10) Problem-solution (don’t cheat!) You set up a problem that the consumer recognizes. And you show how your product can solve that problem. And you prove the solution. This technique has always been above average in sales results, and it still is. But don’t use it unless you can do so without cheating: the consumer isn’t a moron. She is your wife.

11) Visual demonstrations. If they are honest, visual demonstrations are generally effective in the marketplace. It pays to visualize your promise. It saves time. It drives the promise home. It is memorable.

12)Grabbers. We have found that commercials with an exciting opening hold their audience at a higher level than commercials which begin quietly.

13) Headline. On the average, five times as many people read the headline as read the body copy. It follows that, if you don’t sell the product in your headline, you have wasted 80% of your money. That is why most of our headlines include the brand name and the promise.

15) Benefited headline. Headlines that promise to benefit sell more than those that don’t.

17) News and headlines. Time after time we have found that it pays to inject genuine news into headlines. The consumer is always on the lookout for new products or new improvements in an old product, or new ways to use an old product. Economists – even Russian economists – approve of this. They call it “informative” advertising. So do consumers.

18) Simple headlines. Your headline should telegraph what you want to say – in simple language. Readers do not stop to decipher the meanings of obscure headlines.

19) How many words in a headline? In headline tests conducted with cooperation from a big department store, it was found that headlines of 10 words or longer sold more goods than short headlines. In terms of recall, headlines between 8-and-10 words are most effective. In mail order advertising, headlines between 6-and-12 words get the must orders. On the average, long headlines sell more merchandise than short ones.

20) Select your prospects. When you advertise your product which is consumed by a special group, it pays to flag that group in your headline by naming them directly.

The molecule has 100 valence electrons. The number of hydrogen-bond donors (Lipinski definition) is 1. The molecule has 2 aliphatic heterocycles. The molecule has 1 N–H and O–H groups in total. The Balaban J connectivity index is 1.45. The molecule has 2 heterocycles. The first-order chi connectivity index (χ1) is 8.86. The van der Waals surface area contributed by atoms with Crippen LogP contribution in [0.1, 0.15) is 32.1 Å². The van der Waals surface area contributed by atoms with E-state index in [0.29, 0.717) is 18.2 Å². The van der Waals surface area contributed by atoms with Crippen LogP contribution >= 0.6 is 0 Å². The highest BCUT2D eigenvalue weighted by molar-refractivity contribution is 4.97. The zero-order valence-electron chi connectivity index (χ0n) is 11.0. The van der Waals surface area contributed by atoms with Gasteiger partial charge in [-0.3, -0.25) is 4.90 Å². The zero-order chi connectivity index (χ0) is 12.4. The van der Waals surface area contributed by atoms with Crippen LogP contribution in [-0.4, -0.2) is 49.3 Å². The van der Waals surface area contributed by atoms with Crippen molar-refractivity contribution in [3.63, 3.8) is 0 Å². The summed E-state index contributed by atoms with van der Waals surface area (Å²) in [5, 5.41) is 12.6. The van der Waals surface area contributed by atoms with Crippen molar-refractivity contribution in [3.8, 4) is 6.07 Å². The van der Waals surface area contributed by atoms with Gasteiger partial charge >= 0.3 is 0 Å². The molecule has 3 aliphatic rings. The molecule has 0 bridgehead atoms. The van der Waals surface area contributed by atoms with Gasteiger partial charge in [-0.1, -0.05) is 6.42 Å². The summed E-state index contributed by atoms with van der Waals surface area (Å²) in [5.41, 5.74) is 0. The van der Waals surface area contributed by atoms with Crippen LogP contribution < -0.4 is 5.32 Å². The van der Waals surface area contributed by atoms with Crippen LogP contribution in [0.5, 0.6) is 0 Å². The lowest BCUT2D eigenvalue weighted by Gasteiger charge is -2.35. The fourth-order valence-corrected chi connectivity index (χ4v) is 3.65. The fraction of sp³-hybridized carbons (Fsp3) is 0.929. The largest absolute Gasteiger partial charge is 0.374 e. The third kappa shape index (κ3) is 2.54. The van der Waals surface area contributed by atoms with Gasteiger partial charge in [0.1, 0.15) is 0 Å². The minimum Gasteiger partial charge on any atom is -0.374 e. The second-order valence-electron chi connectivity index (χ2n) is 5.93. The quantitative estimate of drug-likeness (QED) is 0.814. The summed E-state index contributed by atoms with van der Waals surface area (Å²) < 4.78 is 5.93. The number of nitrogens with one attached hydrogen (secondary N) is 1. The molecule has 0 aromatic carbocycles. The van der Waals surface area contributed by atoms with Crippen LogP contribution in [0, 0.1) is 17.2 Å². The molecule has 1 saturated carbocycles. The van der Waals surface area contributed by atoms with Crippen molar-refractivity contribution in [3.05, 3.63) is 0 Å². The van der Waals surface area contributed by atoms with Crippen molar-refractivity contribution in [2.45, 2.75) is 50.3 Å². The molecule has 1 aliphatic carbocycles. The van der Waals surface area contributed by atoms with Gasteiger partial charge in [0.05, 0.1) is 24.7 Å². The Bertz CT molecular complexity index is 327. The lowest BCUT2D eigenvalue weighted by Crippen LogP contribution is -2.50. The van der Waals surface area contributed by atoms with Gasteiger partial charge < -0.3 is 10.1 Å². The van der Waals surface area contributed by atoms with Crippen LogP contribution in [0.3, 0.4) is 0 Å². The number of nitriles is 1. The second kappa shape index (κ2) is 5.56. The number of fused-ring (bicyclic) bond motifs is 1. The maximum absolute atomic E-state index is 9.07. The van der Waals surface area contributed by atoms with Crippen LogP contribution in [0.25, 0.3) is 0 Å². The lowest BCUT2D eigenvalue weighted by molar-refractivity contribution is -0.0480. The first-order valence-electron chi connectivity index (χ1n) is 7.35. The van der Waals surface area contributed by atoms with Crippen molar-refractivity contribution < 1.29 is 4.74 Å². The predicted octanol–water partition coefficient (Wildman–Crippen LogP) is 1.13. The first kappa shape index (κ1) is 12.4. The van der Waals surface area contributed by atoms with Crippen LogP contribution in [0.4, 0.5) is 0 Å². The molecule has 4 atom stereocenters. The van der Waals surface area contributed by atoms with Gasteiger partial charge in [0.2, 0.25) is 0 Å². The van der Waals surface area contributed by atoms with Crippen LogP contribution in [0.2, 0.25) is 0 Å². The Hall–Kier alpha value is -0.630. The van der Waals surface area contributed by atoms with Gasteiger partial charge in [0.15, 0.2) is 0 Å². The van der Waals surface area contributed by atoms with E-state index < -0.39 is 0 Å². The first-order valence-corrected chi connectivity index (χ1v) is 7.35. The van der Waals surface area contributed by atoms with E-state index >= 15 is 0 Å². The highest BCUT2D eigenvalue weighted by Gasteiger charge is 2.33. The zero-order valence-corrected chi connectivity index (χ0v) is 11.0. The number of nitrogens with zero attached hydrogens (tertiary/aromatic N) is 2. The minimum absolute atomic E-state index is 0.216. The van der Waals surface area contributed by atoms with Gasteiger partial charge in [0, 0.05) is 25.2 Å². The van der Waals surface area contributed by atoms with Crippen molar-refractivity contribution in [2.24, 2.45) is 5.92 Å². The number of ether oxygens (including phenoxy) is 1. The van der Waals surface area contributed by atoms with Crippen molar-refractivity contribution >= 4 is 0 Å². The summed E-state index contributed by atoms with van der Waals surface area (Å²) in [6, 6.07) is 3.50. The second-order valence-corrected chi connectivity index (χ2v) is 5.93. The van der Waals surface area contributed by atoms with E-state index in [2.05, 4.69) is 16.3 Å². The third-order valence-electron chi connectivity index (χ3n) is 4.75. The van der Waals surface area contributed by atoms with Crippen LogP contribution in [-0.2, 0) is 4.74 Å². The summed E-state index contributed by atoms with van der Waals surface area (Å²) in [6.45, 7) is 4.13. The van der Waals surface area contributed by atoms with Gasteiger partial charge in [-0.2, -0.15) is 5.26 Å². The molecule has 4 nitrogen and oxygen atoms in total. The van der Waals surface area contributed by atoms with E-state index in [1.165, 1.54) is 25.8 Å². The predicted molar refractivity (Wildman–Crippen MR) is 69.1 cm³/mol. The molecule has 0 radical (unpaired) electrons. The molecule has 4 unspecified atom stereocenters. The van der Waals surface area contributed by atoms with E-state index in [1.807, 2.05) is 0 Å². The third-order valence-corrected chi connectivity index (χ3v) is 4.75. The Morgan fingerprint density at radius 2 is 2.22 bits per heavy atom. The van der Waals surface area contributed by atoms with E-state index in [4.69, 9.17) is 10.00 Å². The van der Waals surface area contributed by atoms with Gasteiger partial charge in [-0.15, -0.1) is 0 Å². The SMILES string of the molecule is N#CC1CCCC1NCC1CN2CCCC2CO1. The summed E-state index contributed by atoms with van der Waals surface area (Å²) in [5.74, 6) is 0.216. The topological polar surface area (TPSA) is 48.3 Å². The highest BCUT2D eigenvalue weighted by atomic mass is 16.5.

21) Yes, people read long copy. Readership falls off rapidly up to 50 words, but drops very little between 50 and 500 words. In short, “the more you tell, the more sell.”

22) Story appeal and picture. We have gotten noticeable results with photographs, which suggest the story. The reader glances at the photograph and asks himself, “what goes on here?” Then he reads the copy to find out. Harold Rudolph called this magic element “story appeal.” The more of it you inject into your photograph, the more people look at your advertisements. It is easier said than done.

23) Before and after. Before and after advertisements are somewhat above average in attention value. Any form of visualized contrast seems to work well.

24) Photographs versus artwork. Ogilvy & Mather has found that photographs work better than drawing – almost invariably. They attract more readers, generate more appetite appeal, are more believable, are better remembered, pull more coupons, and sell more merchandise.

25) Use captions to sell. On the average, twice as many people read the captions under photographs as read the body copies. It follows that you should never use a photograph without putting a caption under it; and each caption should be a miniature advertisement for the product – complete with the brand name and promise.

26) Editorial layout. We have had more success with editorial layouts, than with ad-like layouts. Editorial layouts get higher readership than conventional advertisements.

27) Repeat your winners. Scores of great advertisements have been discarded before they have begun to pay off. Readership can actually increase with repetition – up to five repetitions.

To call an Ogilvy piece “wise words” is, in my opinion, redundant. Only for that reason, I won’t.

But a heads up that I found this reproduced on Lawrence Bernstein’s amazing “Infomarketing Blog.”

You can find it here:


(and I reprinted this part of Jack Forde’s newsletter with permission from http://www.copywritersroundtable.com)